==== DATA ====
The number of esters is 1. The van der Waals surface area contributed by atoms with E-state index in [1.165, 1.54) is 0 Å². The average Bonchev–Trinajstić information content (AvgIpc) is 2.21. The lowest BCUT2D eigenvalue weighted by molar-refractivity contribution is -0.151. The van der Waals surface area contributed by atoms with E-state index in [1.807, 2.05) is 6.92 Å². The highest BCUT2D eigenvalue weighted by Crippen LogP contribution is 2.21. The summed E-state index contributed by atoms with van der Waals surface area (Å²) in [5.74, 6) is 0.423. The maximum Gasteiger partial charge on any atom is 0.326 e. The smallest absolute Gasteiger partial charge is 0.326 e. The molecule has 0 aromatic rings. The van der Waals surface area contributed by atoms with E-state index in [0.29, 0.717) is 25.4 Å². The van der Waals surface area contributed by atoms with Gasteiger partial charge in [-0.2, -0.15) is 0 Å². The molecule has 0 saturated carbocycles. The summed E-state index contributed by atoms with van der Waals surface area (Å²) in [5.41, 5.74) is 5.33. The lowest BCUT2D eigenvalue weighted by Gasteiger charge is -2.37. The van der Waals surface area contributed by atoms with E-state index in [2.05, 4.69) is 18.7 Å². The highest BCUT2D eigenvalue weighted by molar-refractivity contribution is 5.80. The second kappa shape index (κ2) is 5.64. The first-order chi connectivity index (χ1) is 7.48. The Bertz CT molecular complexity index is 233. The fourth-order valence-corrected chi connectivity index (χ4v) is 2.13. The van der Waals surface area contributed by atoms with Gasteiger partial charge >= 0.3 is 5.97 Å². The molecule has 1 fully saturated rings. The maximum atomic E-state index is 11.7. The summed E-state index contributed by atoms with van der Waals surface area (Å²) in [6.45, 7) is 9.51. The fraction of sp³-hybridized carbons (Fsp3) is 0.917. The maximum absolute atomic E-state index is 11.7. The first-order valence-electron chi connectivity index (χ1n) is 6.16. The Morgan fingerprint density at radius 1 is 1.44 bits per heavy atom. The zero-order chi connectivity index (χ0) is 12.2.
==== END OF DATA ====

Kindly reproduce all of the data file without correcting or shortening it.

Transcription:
The number of esters is 1. The van der Waals surface area contributed by atoms with E-state index in [1.165, 1.54) is 0 Å². The average Bonchev–Trinajstić information content (AvgIpc) is 2.21. The lowest BCUT2D eigenvalue weighted by molar-refractivity contribution is -0.151. The van der Waals surface area contributed by atoms with E-state index in [1.807, 2.05) is 6.92 Å². The highest BCUT2D eigenvalue weighted by Crippen LogP contribution is 2.21. The summed E-state index contributed by atoms with van der Waals surface area (Å²) in [5.74, 6) is 0.423. The maximum Gasteiger partial charge on any atom is 0.326 e. The smallest absolute Gasteiger partial charge is 0.326 e. The molecule has 0 aromatic rings. The van der Waals surface area contributed by atoms with E-state index in [0.29, 0.717) is 25.4 Å². The van der Waals surface area contributed by atoms with Gasteiger partial charge in [-0.2, -0.15) is 0 Å². The molecule has 0 saturated carbocycles. The summed E-state index contributed by atoms with van der Waals surface area (Å²) in [5.41, 5.74) is 5.33. The lowest BCUT2D eigenvalue weighted by Gasteiger charge is -2.37. The van der Waals surface area contributed by atoms with E-state index in [2.05, 4.69) is 18.7 Å². The highest BCUT2D eigenvalue weighted by molar-refractivity contribution is 5.80. The second kappa shape index (κ2) is 5.64. The first-order chi connectivity index (χ1) is 7.48. The Bertz CT molecular complexity index is 233. The fourth-order valence-corrected chi connectivity index (χ4v) is 2.13. The van der Waals surface area contributed by atoms with Gasteiger partial charge >= 0.3 is 5.97 Å². The molecule has 1 fully saturated rings. The maximum atomic E-state index is 11.7. The summed E-state index contributed by atoms with van der Waals surface area (Å²) in [6.45, 7) is 9.51. The fraction of sp³-hybridized carbons (Fsp3) is 0.917. The maximum absolute atomic E-state index is 11.7. The first-order valence-electron chi connectivity index (χ1n) is 6.16. The Morgan fingerprint density at radius 1 is 1.44 bits per heavy atom. The zero-order chi connectivity index (χ0) is 12.2.